Penticton has about 4 occurrences per year (50 in the past 15 years). The last one was March 6th, 2021 when the temperature maxed out at 14.1C. This edged out.... you guessed it... Osoyoos by 0.3C.

And finally, we have Osoyoos which averages 62 days per year as BC's hotspot! The average daily maximum temperature in the past 15 years at Osoyoos has been 16.4C. This is warmer than any other place in Canada. Next is Ashcroft at 15.78C, then Lillooet at 15.76C, and then Lytton at 15.72C, and then Penticton at 15.18C, and then Pitt Meadows at 15.15C.

But having the hottest temperature on average throughout the year does not mean you will necessarily have the most days as the hotspot. Nor does it mean that being the coldest spot means you won't be the hottest spot quite often.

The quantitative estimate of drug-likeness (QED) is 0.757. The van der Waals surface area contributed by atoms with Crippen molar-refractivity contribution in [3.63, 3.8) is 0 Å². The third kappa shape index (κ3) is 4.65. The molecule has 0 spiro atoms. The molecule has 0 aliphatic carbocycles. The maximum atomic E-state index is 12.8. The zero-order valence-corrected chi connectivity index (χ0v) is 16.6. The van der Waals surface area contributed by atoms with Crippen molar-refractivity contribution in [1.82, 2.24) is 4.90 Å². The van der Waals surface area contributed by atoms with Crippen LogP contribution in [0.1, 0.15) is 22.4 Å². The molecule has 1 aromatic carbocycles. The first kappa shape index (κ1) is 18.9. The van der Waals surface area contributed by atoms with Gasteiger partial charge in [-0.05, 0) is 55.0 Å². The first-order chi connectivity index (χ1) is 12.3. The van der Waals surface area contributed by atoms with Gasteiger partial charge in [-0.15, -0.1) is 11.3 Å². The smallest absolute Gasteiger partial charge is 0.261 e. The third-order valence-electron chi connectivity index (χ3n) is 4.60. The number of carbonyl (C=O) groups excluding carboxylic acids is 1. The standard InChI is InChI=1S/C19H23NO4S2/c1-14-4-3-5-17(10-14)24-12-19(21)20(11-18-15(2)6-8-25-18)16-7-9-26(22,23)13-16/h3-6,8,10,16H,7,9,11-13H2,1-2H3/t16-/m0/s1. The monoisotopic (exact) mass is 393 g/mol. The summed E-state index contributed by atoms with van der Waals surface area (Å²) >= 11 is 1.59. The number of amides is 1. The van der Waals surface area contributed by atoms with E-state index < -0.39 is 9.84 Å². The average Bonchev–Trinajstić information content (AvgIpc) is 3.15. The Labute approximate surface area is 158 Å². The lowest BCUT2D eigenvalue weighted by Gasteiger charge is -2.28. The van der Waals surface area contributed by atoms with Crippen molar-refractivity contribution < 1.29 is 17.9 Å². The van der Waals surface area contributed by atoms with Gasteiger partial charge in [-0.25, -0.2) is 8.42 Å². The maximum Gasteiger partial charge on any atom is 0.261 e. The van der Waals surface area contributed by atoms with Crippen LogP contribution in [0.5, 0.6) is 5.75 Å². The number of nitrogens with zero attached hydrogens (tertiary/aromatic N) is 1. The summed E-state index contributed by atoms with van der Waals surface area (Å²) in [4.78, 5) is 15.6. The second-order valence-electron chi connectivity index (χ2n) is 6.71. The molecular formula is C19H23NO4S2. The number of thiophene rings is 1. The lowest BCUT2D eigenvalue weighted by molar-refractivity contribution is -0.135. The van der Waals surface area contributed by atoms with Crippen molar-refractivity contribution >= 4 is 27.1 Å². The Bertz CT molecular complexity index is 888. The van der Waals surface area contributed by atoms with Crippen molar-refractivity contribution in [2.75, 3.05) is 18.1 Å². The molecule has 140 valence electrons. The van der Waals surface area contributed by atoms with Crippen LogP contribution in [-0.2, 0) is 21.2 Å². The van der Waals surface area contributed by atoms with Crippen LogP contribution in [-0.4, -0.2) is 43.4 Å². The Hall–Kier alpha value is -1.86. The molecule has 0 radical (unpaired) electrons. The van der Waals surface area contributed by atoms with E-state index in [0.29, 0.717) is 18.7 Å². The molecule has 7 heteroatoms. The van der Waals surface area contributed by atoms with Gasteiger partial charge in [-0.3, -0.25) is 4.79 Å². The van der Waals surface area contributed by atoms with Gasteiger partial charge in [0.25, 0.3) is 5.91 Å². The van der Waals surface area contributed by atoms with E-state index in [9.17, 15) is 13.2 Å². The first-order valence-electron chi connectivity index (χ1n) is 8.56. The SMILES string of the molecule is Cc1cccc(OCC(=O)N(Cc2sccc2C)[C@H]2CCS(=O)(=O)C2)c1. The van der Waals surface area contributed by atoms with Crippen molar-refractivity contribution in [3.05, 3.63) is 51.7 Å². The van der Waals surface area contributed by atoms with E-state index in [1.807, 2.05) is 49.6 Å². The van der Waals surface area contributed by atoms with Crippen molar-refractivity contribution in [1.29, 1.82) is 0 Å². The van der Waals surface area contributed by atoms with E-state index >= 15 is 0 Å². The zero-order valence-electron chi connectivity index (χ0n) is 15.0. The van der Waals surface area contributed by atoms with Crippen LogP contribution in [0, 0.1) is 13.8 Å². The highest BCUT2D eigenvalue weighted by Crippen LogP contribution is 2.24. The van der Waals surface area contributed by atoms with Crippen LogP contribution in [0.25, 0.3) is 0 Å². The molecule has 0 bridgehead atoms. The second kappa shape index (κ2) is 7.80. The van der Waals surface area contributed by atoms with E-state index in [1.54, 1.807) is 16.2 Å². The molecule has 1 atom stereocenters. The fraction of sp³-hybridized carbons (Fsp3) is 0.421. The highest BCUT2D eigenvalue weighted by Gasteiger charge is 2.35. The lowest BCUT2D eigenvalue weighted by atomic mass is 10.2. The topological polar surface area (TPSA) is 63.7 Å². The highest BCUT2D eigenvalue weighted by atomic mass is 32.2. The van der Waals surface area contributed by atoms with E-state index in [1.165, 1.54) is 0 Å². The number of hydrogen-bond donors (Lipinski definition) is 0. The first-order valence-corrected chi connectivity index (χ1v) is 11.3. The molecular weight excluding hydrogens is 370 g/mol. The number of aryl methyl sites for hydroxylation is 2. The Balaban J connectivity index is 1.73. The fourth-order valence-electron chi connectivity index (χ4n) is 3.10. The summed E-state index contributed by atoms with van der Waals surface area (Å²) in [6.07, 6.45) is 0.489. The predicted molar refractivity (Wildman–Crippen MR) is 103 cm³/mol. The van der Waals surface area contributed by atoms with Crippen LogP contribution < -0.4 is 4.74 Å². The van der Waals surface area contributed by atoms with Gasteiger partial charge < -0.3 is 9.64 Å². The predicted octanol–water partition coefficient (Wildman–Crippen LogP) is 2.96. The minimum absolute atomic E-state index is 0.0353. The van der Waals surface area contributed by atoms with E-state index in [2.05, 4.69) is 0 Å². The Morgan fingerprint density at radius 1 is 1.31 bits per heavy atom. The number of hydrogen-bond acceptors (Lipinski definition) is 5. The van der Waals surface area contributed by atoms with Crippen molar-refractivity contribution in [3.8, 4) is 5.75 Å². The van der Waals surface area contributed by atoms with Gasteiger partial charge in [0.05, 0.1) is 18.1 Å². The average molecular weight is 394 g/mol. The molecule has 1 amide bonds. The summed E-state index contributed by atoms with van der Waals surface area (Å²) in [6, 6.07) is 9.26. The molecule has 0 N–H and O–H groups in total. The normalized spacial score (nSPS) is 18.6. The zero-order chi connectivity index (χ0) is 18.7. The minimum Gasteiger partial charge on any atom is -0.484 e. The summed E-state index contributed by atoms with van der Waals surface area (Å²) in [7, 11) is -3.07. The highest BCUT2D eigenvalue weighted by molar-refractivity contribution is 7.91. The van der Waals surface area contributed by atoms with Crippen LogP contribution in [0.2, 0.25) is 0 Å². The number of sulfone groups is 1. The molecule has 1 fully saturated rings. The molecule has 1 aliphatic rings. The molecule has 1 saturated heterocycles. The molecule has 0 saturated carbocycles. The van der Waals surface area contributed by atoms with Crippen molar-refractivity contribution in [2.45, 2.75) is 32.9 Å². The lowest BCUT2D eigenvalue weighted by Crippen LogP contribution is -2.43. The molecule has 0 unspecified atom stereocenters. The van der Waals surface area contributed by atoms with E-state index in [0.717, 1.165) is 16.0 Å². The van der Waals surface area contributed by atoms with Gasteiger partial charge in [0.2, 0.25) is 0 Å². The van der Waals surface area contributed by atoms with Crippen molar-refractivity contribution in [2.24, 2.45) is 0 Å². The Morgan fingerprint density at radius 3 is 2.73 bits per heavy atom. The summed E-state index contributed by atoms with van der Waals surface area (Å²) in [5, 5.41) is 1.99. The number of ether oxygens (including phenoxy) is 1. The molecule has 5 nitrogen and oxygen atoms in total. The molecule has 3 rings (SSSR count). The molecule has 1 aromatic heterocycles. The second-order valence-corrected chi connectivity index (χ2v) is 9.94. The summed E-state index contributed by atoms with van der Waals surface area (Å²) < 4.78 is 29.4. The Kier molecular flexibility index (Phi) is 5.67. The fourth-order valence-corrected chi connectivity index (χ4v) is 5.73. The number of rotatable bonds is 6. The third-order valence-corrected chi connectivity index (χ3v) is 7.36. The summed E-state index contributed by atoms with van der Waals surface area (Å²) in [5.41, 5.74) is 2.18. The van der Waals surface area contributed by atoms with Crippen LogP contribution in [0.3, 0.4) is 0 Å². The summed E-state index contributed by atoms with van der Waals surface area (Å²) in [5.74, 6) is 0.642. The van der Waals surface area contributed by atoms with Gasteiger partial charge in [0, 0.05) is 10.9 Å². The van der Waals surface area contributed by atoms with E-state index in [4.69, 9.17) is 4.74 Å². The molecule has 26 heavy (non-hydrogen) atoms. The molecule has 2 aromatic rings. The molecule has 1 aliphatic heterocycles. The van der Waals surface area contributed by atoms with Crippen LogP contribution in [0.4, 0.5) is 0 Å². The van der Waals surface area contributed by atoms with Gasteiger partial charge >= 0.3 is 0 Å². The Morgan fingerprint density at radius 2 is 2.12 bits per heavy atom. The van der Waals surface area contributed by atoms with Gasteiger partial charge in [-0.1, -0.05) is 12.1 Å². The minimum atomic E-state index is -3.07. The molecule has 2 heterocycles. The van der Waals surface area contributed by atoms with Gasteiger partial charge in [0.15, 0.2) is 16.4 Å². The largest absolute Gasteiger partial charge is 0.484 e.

Yes, Osoyoos is #1 in both categories, but many of the coldest places in BC are actually the hottest spot quite often. For example, Fort Nelson averages just 5.48C as the daily high, which is colder than any other place in BC besides Tetsa River and Dease Lake, and yet, it is the hottest place in BC more often than Penticton, Kelowna, Vernon, and Summerland!

Of the 75 weather stations in BC, only 4 have never been the hotspot, and all of them have average highs well above Fort Nelson. In the case of Hope Slide, it averages 11.3C, which is warmer than most places north of Clinton, including Clinton.

The other three are Yoho National Park (AKA Field), Prince George, and Burns Lake. Yes, you've read that right, Prince George is the only significantly sized city in BC that is never the provincial hotspot.